In this post we’ll be covering how to login to your server for the first time through SSH and creating a new user with root privileges.

Logging in as Root

When you create your new server, you should receive an email with directions on how to login to your server. This will normally include the public IP address of your server and a randomly generated password which will allow you to login as the main root user. The root user is the main administrator in a Linux system and so has privileges to do pretty much anything. You therefore generally don’t want to be logged in as root for day-to-day operations where you can potentially cause damage quite easily. We do however need to login as root initially (as at this point we don’t have any other users).

In this post we’ll be using PuTTY as an SSH client, however all other alternatives will work just as well. Inside your initial email you should have the public IP of your server along with the root password. In the PuTTY client window enter the IP address into the Host Name field and press ‘Open’ (assuming SSH is selected and the port is set to the default 22).

PuTTY

You should be greeted with a black window prompting you for the user your wish to login as - in this case ‘root’. Enter the root password when prompted. As this is the first time you are logging in, you will also be prompted to change the default root password (make sure to choose something strong).

PuTTY Login Screen

If you see a new bash shell, then you have successfully logged in to your server and you can move on to setting up your own new user.

PuTTY Bash Shell

Creating a New User

As I said before, working as root is generally considered a bad idea. Instead, we will be creating a new user which we will be logging in as in all future sessions.

$ adduser demo

This command will create a new user called ‘demo’ (change the name to be something more relevant). You will be prompted for a new password (again choose a strong one) along with some general information for the new user (you can skip this be pressing Enter).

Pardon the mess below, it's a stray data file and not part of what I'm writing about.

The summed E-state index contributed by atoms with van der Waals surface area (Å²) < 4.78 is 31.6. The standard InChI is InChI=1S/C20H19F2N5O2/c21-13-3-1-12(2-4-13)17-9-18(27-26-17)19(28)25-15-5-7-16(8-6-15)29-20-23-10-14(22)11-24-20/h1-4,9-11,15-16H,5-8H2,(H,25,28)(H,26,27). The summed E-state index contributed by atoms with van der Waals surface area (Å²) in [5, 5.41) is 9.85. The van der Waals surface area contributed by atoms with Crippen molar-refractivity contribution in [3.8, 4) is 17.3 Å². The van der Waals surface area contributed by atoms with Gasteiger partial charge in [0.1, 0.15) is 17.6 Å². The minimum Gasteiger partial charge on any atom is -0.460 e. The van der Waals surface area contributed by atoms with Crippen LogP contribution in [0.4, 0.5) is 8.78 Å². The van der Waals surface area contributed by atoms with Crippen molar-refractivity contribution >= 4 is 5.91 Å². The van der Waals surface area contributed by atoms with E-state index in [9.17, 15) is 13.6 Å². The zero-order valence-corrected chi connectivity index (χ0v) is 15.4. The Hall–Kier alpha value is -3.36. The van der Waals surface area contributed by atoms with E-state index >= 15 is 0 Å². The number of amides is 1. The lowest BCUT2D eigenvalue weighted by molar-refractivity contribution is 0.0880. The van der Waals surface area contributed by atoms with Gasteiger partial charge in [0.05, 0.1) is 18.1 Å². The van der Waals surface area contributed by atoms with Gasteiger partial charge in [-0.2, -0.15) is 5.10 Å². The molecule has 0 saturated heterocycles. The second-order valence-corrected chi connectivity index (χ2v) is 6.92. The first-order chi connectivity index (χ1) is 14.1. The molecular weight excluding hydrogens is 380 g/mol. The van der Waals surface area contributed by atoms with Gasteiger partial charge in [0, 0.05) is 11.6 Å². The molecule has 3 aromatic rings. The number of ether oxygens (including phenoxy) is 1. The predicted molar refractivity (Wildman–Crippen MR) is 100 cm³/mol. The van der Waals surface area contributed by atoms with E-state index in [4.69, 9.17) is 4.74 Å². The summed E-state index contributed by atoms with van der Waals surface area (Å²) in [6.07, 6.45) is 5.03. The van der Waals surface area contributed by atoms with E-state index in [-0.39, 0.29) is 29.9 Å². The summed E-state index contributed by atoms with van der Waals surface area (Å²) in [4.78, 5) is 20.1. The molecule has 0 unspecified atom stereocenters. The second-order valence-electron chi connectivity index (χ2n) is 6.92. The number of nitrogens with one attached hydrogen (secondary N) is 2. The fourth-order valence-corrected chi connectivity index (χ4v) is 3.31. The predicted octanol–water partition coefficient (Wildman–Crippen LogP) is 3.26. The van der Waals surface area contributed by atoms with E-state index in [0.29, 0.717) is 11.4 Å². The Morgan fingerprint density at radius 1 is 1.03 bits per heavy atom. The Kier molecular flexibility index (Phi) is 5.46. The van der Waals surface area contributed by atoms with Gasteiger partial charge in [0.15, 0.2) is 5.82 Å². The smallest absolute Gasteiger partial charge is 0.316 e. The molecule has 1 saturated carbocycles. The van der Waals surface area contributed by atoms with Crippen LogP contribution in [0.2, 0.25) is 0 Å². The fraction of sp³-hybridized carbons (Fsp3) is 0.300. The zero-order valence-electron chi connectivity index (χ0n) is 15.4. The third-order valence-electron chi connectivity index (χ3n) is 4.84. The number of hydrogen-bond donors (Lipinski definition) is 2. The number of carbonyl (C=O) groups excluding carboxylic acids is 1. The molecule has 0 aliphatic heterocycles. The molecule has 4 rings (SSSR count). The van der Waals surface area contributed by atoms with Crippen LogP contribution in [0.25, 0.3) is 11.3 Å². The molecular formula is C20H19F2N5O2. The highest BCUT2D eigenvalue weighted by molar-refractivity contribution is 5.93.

Granting Root Privileges

We have just created a new user, but by default they have very limited privileges which prevents them from installing new packages or modifying any system files. Obviously for us this is not ideal, so instead we can grant the new user ‘sudo’ privileges, which allows us to run commands as root without having to actually be logged in as root. To grant these privileges, run the following as root:

$ gpasswd -a demo sudo

or

$ sudo usermod -aG sudo demo

You can now run commands as root by simply adding sudo to the beginning - essentially meaning that you never need to login as root anymore. For additional security we can also completely disable root login through ssh (which stops a lot of brute force attacks) which will be covered in a future post.

Now we have a new user setup, we still need to do some more work to better secure our server. In the next post we will set up public key authentication which is a much more secure method than the simple password we have at the moment.

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Bash - Redirecting stdout and stderr

Redirect stdout/stderr to a truncated file:

# StdOut
cmd > out.txt # (stderr printed to console)
# StdErr
cmd 2> err.txt # (stdout printed to console)

Redirect stdout/stderr to a file (appending):

# StdOut
cmd >> out.txt # (stderr printed to console)
# StdErr
cmd 2>> err.txt # (stdout printed to console)

Redirect both stdout and stderr in same command to different files (truncating):

cmd > out.txt 2> err.txt

Redirect both stdout and stderr to same output (truncating):

cmd > out.txt 2>&1

“Redirection statements are evaluated, as always, from left to right. >> file - STDOUT to file (append mode) (short for 1>> file) 2>&1 - STDERR to ‘where stdout goes’ Note that the interpretation ‘redirect STDERR to STDOUT’ is wrong”

Source